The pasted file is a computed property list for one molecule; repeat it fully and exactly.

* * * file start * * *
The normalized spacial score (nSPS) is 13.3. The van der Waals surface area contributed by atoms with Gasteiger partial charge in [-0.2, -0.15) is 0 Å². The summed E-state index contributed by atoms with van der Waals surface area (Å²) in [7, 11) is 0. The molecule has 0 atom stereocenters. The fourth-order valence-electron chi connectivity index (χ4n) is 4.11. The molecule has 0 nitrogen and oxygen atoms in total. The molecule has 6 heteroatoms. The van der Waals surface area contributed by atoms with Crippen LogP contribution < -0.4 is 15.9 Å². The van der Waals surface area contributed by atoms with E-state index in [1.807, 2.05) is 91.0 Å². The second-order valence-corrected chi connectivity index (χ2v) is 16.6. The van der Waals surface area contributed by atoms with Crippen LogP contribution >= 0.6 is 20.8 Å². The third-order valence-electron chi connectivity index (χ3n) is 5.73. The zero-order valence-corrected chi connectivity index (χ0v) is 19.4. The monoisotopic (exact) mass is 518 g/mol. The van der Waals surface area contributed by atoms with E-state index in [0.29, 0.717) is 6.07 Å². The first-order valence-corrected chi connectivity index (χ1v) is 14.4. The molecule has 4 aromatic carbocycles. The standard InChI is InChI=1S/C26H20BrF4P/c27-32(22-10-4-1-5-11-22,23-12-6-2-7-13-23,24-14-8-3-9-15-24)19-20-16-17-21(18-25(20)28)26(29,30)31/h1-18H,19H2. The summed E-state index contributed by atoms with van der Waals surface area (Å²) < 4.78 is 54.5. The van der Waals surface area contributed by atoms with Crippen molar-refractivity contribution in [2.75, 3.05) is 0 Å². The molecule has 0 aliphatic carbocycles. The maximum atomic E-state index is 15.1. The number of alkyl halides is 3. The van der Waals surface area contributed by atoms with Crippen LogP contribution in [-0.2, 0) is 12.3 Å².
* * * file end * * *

The normalized spacial score (nSPS) is 13.3. The van der Waals surface area contributed by atoms with Gasteiger partial charge in [-0.2, -0.15) is 0 Å². The summed E-state index contributed by atoms with van der Waals surface area (Å²) in [7, 11) is 0. The molecule has 0 atom stereocenters. The fourth-order valence-electron chi connectivity index (χ4n) is 4.11. The molecule has 0 nitrogen and oxygen atoms in total. The molecule has 6 heteroatoms. The van der Waals surface area contributed by atoms with Crippen LogP contribution < -0.4 is 15.9 Å². The van der Waals surface area contributed by atoms with E-state index in [1.807, 2.05) is 91.0 Å². The second-order valence-corrected chi connectivity index (χ2v) is 16.6. The van der Waals surface area contributed by atoms with Crippen LogP contribution >= 0.6 is 20.8 Å². The third-order valence-electron chi connectivity index (χ3n) is 5.73. The zero-order valence-corrected chi connectivity index (χ0v) is 19.4. The monoisotopic (exact) mass is 518 g/mol. The van der Waals surface area contributed by atoms with E-state index in [0.29, 0.717) is 6.07 Å². The first-order valence-corrected chi connectivity index (χ1v) is 14.4. The molecule has 4 aromatic carbocycles. The standard InChI is InChI=1S/C26H20BrF4P/c27-32(22-10-4-1-5-11-22,23-12-6-2-7-13-23,24-14-8-3-9-15-24)19-20-16-17-21(18-25(20)28)26(29,30)31/h1-18H,19H2. The summed E-state index contributed by atoms with van der Waals surface area (Å²) < 4.78 is 54.5. The van der Waals surface area contributed by atoms with Crippen molar-refractivity contribution in [2.75, 3.05) is 0 Å². The molecule has 0 aliphatic carbocycles. The maximum atomic E-state index is 15.1. The number of alkyl halides is 3. The van der Waals surface area contributed by atoms with Crippen LogP contribution in [-0.2, 0) is 12.3 Å².